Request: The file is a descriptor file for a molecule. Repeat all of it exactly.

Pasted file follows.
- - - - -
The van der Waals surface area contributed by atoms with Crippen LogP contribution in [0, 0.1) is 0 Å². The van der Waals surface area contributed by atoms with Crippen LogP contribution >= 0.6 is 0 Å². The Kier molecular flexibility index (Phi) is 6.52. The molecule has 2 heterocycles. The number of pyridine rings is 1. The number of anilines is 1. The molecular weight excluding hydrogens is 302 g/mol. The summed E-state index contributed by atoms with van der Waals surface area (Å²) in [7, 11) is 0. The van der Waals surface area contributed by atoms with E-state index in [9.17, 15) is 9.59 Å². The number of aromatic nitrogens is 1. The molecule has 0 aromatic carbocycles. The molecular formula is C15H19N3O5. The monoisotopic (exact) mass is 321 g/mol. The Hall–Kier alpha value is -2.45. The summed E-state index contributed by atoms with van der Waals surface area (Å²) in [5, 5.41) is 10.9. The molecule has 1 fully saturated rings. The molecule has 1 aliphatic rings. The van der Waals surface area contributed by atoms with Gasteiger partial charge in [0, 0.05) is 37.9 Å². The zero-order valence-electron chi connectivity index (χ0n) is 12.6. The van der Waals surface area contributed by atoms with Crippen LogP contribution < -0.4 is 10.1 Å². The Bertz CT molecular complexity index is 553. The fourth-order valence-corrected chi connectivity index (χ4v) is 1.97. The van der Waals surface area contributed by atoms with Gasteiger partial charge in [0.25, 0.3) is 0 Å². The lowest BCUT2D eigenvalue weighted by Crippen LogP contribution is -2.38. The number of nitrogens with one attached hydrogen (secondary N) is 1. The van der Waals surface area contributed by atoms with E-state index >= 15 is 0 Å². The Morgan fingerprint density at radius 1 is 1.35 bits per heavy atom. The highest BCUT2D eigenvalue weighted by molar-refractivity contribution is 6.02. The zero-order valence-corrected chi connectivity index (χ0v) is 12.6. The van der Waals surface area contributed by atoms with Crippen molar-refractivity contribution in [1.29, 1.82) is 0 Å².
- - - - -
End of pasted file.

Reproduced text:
The van der Waals surface area contributed by atoms with Crippen LogP contribution in [0, 0.1) is 0 Å². The van der Waals surface area contributed by atoms with Crippen LogP contribution >= 0.6 is 0 Å². The Kier molecular flexibility index (Phi) is 6.52. The molecule has 2 heterocycles. The number of pyridine rings is 1. The number of anilines is 1. The molecular weight excluding hydrogens is 302 g/mol. The summed E-state index contributed by atoms with van der Waals surface area (Å²) in [7, 11) is 0. The van der Waals surface area contributed by atoms with E-state index in [9.17, 15) is 9.59 Å². The number of aromatic nitrogens is 1. The molecule has 0 aromatic carbocycles. The molecular formula is C15H19N3O5. The monoisotopic (exact) mass is 321 g/mol. The Hall–Kier alpha value is -2.45. The summed E-state index contributed by atoms with van der Waals surface area (Å²) in [5, 5.41) is 10.9. The molecule has 1 fully saturated rings. The molecule has 1 aliphatic rings. The van der Waals surface area contributed by atoms with Gasteiger partial charge in [0, 0.05) is 37.9 Å². The zero-order valence-electron chi connectivity index (χ0n) is 12.6. The van der Waals surface area contributed by atoms with Crippen LogP contribution < -0.4 is 10.1 Å². The Bertz CT molecular complexity index is 553. The fourth-order valence-corrected chi connectivity index (χ4v) is 1.97. The van der Waals surface area contributed by atoms with Gasteiger partial charge in [0.25, 0.3) is 0 Å². The lowest BCUT2D eigenvalue weighted by Crippen LogP contribution is -2.38. The number of nitrogens with one attached hydrogen (secondary N) is 1. The van der Waals surface area contributed by atoms with E-state index >= 15 is 0 Å². The Morgan fingerprint density at radius 1 is 1.35 bits per heavy atom. The highest BCUT2D eigenvalue weighted by molar-refractivity contribution is 6.02. The zero-order valence-corrected chi connectivity index (χ0v) is 12.6. The van der Waals surface area contributed by atoms with Crippen molar-refractivity contribution in [1.29, 1.82) is 0 Å².